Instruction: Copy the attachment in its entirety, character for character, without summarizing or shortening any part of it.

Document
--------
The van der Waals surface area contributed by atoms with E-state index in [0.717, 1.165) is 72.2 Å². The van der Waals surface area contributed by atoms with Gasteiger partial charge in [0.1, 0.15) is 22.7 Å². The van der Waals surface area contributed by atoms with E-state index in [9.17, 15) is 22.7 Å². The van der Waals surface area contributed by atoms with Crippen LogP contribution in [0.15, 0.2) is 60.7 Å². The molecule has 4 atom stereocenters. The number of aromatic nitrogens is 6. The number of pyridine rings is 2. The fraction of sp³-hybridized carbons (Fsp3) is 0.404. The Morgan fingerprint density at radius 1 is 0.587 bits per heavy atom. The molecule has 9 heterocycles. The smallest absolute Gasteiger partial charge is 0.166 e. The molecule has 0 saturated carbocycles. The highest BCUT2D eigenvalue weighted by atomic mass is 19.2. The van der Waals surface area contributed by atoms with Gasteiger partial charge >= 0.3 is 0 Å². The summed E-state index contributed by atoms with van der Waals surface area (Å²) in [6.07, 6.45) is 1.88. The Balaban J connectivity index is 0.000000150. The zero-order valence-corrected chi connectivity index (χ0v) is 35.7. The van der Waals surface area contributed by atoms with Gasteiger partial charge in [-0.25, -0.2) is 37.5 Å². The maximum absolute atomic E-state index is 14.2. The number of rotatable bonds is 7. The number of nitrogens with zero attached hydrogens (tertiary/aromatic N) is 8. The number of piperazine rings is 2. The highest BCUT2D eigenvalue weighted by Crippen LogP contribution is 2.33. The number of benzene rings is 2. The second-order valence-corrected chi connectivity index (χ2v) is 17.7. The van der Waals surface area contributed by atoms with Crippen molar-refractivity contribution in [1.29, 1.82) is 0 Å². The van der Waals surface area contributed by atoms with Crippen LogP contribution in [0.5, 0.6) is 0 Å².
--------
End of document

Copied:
The van der Waals surface area contributed by atoms with E-state index in [0.717, 1.165) is 72.2 Å². The van der Waals surface area contributed by atoms with Gasteiger partial charge in [0.1, 0.15) is 22.7 Å². The van der Waals surface area contributed by atoms with E-state index in [9.17, 15) is 22.7 Å². The van der Waals surface area contributed by atoms with Crippen LogP contribution in [0.15, 0.2) is 60.7 Å². The molecule has 4 atom stereocenters. The number of aromatic nitrogens is 6. The number of pyridine rings is 2. The fraction of sp³-hybridized carbons (Fsp3) is 0.404. The Morgan fingerprint density at radius 1 is 0.587 bits per heavy atom. The molecule has 9 heterocycles. The smallest absolute Gasteiger partial charge is 0.166 e. The molecule has 0 saturated carbocycles. The highest BCUT2D eigenvalue weighted by atomic mass is 19.2. The van der Waals surface area contributed by atoms with Gasteiger partial charge >= 0.3 is 0 Å². The summed E-state index contributed by atoms with van der Waals surface area (Å²) in [6.07, 6.45) is 1.88. The Balaban J connectivity index is 0.000000150. The zero-order valence-corrected chi connectivity index (χ0v) is 35.7. The van der Waals surface area contributed by atoms with Gasteiger partial charge in [-0.25, -0.2) is 37.5 Å². The maximum absolute atomic E-state index is 14.2. The number of rotatable bonds is 7. The number of nitrogens with zero attached hydrogens (tertiary/aromatic N) is 8. The number of piperazine rings is 2. The highest BCUT2D eigenvalue weighted by Crippen LogP contribution is 2.33. The number of benzene rings is 2. The second-order valence-corrected chi connectivity index (χ2v) is 17.7. The van der Waals surface area contributed by atoms with Crippen molar-refractivity contribution in [1.29, 1.82) is 0 Å². The van der Waals surface area contributed by atoms with Crippen LogP contribution in [0.5, 0.6) is 0 Å².